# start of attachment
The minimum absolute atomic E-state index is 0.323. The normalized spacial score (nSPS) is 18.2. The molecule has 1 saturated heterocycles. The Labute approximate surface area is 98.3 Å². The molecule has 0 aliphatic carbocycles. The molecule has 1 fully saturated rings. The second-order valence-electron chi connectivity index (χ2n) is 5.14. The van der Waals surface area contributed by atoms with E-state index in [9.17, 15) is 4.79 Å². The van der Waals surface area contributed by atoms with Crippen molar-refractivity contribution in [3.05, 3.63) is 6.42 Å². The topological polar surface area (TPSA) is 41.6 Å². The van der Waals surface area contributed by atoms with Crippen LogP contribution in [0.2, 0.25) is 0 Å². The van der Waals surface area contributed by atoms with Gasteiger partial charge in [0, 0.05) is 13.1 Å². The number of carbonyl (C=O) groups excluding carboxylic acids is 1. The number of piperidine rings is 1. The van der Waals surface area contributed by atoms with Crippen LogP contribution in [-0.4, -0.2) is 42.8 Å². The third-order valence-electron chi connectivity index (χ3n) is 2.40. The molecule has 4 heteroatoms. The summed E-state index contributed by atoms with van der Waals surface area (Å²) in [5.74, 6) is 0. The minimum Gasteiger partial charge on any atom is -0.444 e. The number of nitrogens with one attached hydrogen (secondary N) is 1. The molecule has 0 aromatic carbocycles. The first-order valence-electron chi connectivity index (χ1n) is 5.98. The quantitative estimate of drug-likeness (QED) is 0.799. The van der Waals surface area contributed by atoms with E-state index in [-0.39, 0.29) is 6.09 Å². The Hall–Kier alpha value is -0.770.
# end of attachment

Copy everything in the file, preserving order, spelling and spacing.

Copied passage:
The minimum absolute atomic E-state index is 0.323. The normalized spacial score (nSPS) is 18.2. The molecule has 1 saturated heterocycles. The Labute approximate surface area is 98.3 Å². The molecule has 0 aliphatic carbocycles. The molecule has 1 fully saturated rings. The second-order valence-electron chi connectivity index (χ2n) is 5.14. The van der Waals surface area contributed by atoms with E-state index in [9.17, 15) is 4.79 Å². The van der Waals surface area contributed by atoms with Crippen molar-refractivity contribution in [3.05, 3.63) is 6.42 Å². The topological polar surface area (TPSA) is 41.6 Å². The van der Waals surface area contributed by atoms with Crippen LogP contribution in [0.2, 0.25) is 0 Å². The van der Waals surface area contributed by atoms with Gasteiger partial charge in [0, 0.05) is 13.1 Å². The number of carbonyl (C=O) groups excluding carboxylic acids is 1. The number of piperidine rings is 1. The van der Waals surface area contributed by atoms with Crippen LogP contribution in [-0.4, -0.2) is 42.8 Å². The third-order valence-electron chi connectivity index (χ3n) is 2.40. The molecule has 4 heteroatoms. The summed E-state index contributed by atoms with van der Waals surface area (Å²) in [5.74, 6) is 0. The minimum Gasteiger partial charge on any atom is -0.444 e. The number of nitrogens with one attached hydrogen (secondary N) is 1. The molecule has 0 aromatic carbocycles. The first-order valence-electron chi connectivity index (χ1n) is 5.98. The quantitative estimate of drug-likeness (QED) is 0.799. The van der Waals surface area contributed by atoms with E-state index in [-0.39, 0.29) is 6.09 Å². The Hall–Kier alpha value is -0.770.